Canadian Stories · Chinese Culture · The stories of WWII

An uncertain homecoming, Part I: WWII, the Chinese, and the fight for civil rights 1939-1967

Introduction Like all (Chinese) Canadians, I have been given a gift of priceless value: the gift of civil rights. I have not worked for this gift. I doubt I’ve earned it. Worst of all, I haven’t known who to thank for it, nor how much it cost. I’ve just taken it all for granted – […]

European History · The stories of WWII · Women we celebrate

The hairdresser spy: Andrée Virot

This is a story about Andrée Virot, a woman in the French Resistance. She was personally responsible for saving the lives of over 100 Allied airmen who were shot down over Europe. She was the tail end of several escape lines through Europe, and for 3 years, she operated under the nose of the Gestapo. I wanted… Continue reading The hairdresser spy: Andrée Virot

Canadian Stories · Chinese Culture · Genealogical Research

The right to be a Canadian: Irving Himel, K. Dock Yip, and The Committee for the Repeal of the Chinese Immigration Act

Voting. It's complicated. Canada has been reluctant to share her treasures, at least to its non-male, non-white peoples. Nearly 70 years ago, Canada's Chinese, Japanese, and South Asian people won the right to vote in Canada. It had been a long time coming. You may know the story of the Famous Five*, who fought for and won women's voting… Continue reading The right to be a Canadian: Irving Himel, K. Dock Yip, and The Committee for the Repeal of the Chinese Immigration Act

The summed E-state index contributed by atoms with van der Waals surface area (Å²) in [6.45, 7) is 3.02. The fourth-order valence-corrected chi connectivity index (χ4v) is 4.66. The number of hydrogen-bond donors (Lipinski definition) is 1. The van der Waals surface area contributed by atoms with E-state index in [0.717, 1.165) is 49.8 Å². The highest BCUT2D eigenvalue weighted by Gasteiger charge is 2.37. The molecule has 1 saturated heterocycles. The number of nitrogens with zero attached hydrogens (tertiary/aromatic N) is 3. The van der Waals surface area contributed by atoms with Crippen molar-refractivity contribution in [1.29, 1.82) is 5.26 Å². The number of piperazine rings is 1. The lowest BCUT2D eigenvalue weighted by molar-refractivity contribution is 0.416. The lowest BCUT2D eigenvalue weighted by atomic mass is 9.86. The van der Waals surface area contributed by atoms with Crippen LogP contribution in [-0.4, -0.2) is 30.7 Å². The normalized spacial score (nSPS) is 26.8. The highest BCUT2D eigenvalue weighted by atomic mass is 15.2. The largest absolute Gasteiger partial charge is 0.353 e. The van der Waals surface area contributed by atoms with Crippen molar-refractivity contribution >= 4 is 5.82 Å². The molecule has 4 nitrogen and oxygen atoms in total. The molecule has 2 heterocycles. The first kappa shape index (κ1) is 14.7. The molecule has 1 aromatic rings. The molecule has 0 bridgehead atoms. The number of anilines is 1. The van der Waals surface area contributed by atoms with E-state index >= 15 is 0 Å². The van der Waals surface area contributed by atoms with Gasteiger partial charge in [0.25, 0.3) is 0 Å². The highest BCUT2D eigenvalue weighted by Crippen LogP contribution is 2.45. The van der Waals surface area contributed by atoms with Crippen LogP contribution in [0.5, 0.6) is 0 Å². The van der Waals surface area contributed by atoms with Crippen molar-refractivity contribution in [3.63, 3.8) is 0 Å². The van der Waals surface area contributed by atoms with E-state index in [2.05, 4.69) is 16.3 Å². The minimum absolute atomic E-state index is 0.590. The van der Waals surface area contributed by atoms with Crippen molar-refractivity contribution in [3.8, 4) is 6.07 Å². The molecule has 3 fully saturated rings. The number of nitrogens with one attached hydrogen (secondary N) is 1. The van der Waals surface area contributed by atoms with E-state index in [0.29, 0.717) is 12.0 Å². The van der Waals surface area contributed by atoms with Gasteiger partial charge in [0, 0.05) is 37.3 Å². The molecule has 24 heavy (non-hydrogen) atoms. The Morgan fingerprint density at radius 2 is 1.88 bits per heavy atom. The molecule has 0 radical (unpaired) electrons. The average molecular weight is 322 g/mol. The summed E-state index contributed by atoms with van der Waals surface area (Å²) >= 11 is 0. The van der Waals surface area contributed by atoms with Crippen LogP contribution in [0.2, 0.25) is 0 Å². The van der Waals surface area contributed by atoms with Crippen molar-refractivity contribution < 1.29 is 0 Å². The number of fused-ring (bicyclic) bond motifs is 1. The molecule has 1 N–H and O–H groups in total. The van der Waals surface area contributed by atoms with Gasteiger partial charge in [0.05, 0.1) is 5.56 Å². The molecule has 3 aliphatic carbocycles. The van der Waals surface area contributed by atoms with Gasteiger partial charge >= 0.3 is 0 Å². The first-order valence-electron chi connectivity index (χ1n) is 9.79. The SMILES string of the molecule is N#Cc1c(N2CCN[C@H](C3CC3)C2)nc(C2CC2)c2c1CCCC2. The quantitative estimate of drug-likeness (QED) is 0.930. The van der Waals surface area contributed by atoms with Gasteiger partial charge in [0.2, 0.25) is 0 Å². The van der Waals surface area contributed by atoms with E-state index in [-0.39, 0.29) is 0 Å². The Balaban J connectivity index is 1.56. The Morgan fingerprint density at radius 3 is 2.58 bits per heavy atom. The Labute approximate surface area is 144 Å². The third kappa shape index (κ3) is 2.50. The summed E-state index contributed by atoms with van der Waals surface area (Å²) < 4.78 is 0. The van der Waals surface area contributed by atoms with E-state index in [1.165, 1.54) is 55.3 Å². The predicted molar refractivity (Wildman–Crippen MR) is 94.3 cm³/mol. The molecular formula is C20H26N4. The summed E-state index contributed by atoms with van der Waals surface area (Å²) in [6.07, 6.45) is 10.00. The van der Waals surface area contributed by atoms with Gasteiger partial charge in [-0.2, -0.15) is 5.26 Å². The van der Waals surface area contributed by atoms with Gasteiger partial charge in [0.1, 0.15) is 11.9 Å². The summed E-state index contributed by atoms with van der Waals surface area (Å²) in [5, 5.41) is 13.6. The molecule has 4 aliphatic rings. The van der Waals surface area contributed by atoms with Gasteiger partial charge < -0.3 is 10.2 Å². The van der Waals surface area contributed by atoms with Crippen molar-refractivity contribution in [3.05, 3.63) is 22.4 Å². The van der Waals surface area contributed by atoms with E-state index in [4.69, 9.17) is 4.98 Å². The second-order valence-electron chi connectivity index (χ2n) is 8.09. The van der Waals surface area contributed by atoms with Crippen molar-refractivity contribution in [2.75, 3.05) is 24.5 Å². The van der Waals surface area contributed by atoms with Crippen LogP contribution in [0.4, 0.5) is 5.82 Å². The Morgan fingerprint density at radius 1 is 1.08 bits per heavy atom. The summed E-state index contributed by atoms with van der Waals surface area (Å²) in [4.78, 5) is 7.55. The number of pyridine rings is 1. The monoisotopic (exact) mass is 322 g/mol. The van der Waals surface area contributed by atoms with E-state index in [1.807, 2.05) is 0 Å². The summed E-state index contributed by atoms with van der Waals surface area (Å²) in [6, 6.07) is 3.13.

Chinese Culture

8 tips on deciphering Chinese characters for the illiterate

How do you read Chinese when you don't read Chinese? (This is not a riddle.) It's not my family's fault I'm illiterate. They offered to send me to Chinese school. It was me who refused. Heaven knows, I've come to regret it, and I've even made a few attempts at learning the language as an… Continue reading 8 tips on deciphering Chinese characters for the illiterate